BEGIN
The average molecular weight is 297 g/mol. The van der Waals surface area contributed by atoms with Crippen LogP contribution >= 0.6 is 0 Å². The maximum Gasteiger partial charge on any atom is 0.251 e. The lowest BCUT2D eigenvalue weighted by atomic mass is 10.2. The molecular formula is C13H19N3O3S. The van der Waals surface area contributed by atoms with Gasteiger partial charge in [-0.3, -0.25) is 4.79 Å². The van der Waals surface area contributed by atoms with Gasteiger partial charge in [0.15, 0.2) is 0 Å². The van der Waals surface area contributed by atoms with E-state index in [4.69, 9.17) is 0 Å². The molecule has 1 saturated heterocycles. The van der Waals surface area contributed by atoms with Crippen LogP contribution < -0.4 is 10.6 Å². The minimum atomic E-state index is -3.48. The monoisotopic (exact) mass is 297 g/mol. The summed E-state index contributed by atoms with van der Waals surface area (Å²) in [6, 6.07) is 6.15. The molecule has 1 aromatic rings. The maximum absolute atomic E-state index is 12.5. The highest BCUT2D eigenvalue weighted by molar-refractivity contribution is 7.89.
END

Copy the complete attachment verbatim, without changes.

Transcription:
The average molecular weight is 297 g/mol. The van der Waals surface area contributed by atoms with Crippen LogP contribution >= 0.6 is 0 Å². The maximum Gasteiger partial charge on any atom is 0.251 e. The lowest BCUT2D eigenvalue weighted by atomic mass is 10.2. The molecular formula is C13H19N3O3S. The van der Waals surface area contributed by atoms with Gasteiger partial charge in [-0.3, -0.25) is 4.79 Å². The van der Waals surface area contributed by atoms with Gasteiger partial charge in [0.15, 0.2) is 0 Å². The van der Waals surface area contributed by atoms with E-state index in [4.69, 9.17) is 0 Å². The molecule has 1 saturated heterocycles. The van der Waals surface area contributed by atoms with Crippen LogP contribution < -0.4 is 10.6 Å². The minimum atomic E-state index is -3.48. The monoisotopic (exact) mass is 297 g/mol. The summed E-state index contributed by atoms with van der Waals surface area (Å²) in [6, 6.07) is 6.15. The molecule has 1 aromatic rings. The maximum absolute atomic E-state index is 12.5. The highest BCUT2D eigenvalue weighted by molar-refractivity contribution is 7.89.